The Uganda Editors’ Guild in partnership with the Media Focus on Africa (MFA), have started discussions on key issues in the media industry, including regulation and media freedoms.
At a recent dialogue held at Golden Tulip Hotel in Kampala, the editors discussed the kind of regulation the media needs to protect itself but also in order to gain respect.
Dr Adolf Mbaine, a lecturer from the Journalism School at Makerere University pointed out that the media needs to self-organise if the industry is to present a credible case for self-regulation.
While presenting a key note address under the topic “Creating Mechanisms towards Self-Regulation”, Dr Mbaine, presented the different options for regulation including -- statutory, self and co-regulation. He also expounded on the concept of self-regulation, a popular subject in the media industry circles in Uganda, pointing out its benefits and its dangers as well.
The dialogue, which was was supported by Konrad-Adenauer-Stiftung, also had a panel discussion and the panelists were Dr Mbaine; Mr Pius Mutekani Katunzi, the managing director of the Observer newspaper; Ms Barbara Among, a senior journalist and trainer; and Mr Daniel Kalinaki, the general manager, editorial at the Nation Media Group.
The panel agreed that while self-regulation is the ideal way to regulate the media in Uganda and to achieve more independence, the current context of issues and challenges facing the media in the country suggest that the industry may not be ready to regulate itself.
“Before we think of self-regulation, we need to be organised, defined and known. Journalism is the only profession in Uganda or one of those bodies that want to be a profession that is not defined, it’s so disorganised and in a way the state and other players have taken advantage of that,” Mr Katunzi said.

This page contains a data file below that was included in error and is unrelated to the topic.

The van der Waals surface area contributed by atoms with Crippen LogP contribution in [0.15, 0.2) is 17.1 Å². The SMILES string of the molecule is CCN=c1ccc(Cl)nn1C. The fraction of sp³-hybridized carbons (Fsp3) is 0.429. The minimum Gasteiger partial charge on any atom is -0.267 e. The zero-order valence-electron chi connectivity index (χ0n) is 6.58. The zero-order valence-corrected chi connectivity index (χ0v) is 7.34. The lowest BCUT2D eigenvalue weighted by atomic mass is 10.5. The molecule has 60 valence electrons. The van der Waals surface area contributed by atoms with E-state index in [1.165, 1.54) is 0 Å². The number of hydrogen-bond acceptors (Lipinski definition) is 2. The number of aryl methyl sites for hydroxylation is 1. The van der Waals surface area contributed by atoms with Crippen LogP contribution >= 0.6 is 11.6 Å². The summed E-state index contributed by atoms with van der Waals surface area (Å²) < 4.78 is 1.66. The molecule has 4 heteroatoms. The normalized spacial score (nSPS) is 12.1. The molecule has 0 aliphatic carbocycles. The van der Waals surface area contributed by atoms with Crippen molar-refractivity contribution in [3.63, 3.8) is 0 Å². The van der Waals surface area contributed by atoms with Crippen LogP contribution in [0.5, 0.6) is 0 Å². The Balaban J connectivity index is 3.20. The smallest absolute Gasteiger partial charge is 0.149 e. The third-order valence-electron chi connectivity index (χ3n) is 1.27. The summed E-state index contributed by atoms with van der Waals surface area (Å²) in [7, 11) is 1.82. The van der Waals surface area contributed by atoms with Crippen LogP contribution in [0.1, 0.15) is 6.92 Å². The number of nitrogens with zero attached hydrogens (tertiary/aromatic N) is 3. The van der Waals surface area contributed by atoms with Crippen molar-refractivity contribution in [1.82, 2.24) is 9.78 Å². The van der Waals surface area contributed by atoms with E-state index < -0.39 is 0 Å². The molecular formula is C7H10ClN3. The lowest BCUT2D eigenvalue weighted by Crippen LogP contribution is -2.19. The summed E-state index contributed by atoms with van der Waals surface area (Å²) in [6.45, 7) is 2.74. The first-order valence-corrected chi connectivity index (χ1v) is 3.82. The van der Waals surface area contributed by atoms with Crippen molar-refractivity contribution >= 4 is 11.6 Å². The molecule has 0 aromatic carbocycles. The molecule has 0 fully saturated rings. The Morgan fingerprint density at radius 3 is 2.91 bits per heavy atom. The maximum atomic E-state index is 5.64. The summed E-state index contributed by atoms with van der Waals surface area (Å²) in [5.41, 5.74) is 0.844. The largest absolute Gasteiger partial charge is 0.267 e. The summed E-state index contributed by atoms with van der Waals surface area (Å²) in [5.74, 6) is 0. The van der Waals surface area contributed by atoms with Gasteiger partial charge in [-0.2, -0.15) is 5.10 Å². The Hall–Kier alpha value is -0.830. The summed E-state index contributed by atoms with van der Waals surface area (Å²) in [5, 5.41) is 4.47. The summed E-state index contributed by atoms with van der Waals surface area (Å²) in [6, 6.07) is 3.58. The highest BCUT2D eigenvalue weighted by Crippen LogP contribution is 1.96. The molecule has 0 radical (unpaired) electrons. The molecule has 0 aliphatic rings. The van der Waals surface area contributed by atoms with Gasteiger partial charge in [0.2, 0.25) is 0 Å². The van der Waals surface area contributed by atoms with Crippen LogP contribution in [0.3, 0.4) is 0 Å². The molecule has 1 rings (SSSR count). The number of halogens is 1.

To that, Ms Among, said, “To propose self-regulation is putting the cart before the horse. In order for self-regulation to work we need three things, maturity, civility, and respect for colleagues and the general public…. Are we ready for it? No, not at the moment!” Ms Among suggested co-regulation as a better option to pursue.
Mr. Kalinaki, who is also the interim chairman of the Uganda Editor’s Guild said that the industry needs to find its own home grown solutions. “I agree generally that we are not ready for self-regulation but not that we are not ready to develop a self-regulation mechanism. This is probably one of the few times where you have editors sitting in a room to have a conversation about the industry, this in itself is revolutionary and commendable,” he said.
Mr Alex Atuhaire, the editorial director of online platform PML Daily, who moderated the event pointed out that while there is a consensus that it is not yet time for self-regulation, there is need for the media to be more organised to work closely in order to achieve its goals and protect its interests.
The Uganda Editors’ Guild, is expected to be officially launched by World Press Freedom Day on May 3, 2020.
The editors’ guild, partnered with the Media Focus on Africa to organise the dialogue as one of a series of activities building up to the Uganda Media Week that will take place later in the year.
According to Ms Jan Ajwang Programme Manager, Media Focus on Africa, The National Media Week seeks to bring different stakeholders, like the media, academia, civil society, and government representatives to a consensus about key challenges facing the media and to agree on realistic and practical solutions to address them.
Donnas Ojok- Programme Manager, Konrad Adenuer Stiftung (KAS), said KAS has been supporting various media initiatives in Uganda for many years, however, they have recently been focusing on non-traditional media like social media.
“We have often found that social media doesn’t exist independent of the mainstream and traditional media and find the need to continue supporting mainstream media,” he said.